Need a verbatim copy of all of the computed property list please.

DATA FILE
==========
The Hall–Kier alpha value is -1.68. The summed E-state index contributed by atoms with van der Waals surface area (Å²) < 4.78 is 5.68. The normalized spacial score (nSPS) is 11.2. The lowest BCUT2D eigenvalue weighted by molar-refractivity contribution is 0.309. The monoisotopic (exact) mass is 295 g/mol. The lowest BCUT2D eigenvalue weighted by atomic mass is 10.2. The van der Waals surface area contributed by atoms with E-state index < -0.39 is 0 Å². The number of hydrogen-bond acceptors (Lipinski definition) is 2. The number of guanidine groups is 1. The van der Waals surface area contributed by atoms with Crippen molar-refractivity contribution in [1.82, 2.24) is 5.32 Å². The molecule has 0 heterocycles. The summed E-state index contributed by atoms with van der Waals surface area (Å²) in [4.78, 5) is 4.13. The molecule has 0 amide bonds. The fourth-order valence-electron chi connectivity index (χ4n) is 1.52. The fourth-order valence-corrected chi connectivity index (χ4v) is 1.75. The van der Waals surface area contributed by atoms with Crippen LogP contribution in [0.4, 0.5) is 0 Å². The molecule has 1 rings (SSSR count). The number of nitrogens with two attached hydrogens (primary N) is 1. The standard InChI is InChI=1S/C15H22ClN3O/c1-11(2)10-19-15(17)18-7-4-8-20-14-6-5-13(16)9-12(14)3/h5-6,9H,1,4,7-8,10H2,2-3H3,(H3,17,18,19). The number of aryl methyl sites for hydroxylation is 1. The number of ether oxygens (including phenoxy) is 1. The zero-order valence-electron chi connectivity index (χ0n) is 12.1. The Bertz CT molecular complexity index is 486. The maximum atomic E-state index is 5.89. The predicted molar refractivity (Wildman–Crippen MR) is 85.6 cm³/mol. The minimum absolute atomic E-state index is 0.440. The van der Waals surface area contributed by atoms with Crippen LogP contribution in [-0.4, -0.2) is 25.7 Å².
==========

The Hall–Kier alpha value is -1.68. The summed E-state index contributed by atoms with van der Waals surface area (Å²) < 4.78 is 5.68. The normalized spacial score (nSPS) is 11.2. The lowest BCUT2D eigenvalue weighted by molar-refractivity contribution is 0.309. The monoisotopic (exact) mass is 295 g/mol. The lowest BCUT2D eigenvalue weighted by atomic mass is 10.2. The van der Waals surface area contributed by atoms with E-state index < -0.39 is 0 Å². The number of hydrogen-bond acceptors (Lipinski definition) is 2. The number of guanidine groups is 1. The van der Waals surface area contributed by atoms with Crippen molar-refractivity contribution in [1.82, 2.24) is 5.32 Å². The molecule has 0 heterocycles. The summed E-state index contributed by atoms with van der Waals surface area (Å²) in [4.78, 5) is 4.13. The molecule has 0 amide bonds. The fourth-order valence-electron chi connectivity index (χ4n) is 1.52. The fourth-order valence-corrected chi connectivity index (χ4v) is 1.75. The van der Waals surface area contributed by atoms with Crippen LogP contribution in [0.4, 0.5) is 0 Å². The molecule has 1 rings (SSSR count). The number of nitrogens with two attached hydrogens (primary N) is 1. The standard InChI is InChI=1S/C15H22ClN3O/c1-11(2)10-19-15(17)18-7-4-8-20-14-6-5-13(16)9-12(14)3/h5-6,9H,1,4,7-8,10H2,2-3H3,(H3,17,18,19). The number of aryl methyl sites for hydroxylation is 1. The number of ether oxygens (including phenoxy) is 1. The zero-order valence-electron chi connectivity index (χ0n) is 12.1. The Bertz CT molecular complexity index is 486. The maximum atomic E-state index is 5.89. The predicted molar refractivity (Wildman–Crippen MR) is 85.6 cm³/mol. The minimum absolute atomic E-state index is 0.440. The van der Waals surface area contributed by atoms with Crippen LogP contribution in [-0.4, -0.2) is 25.7 Å².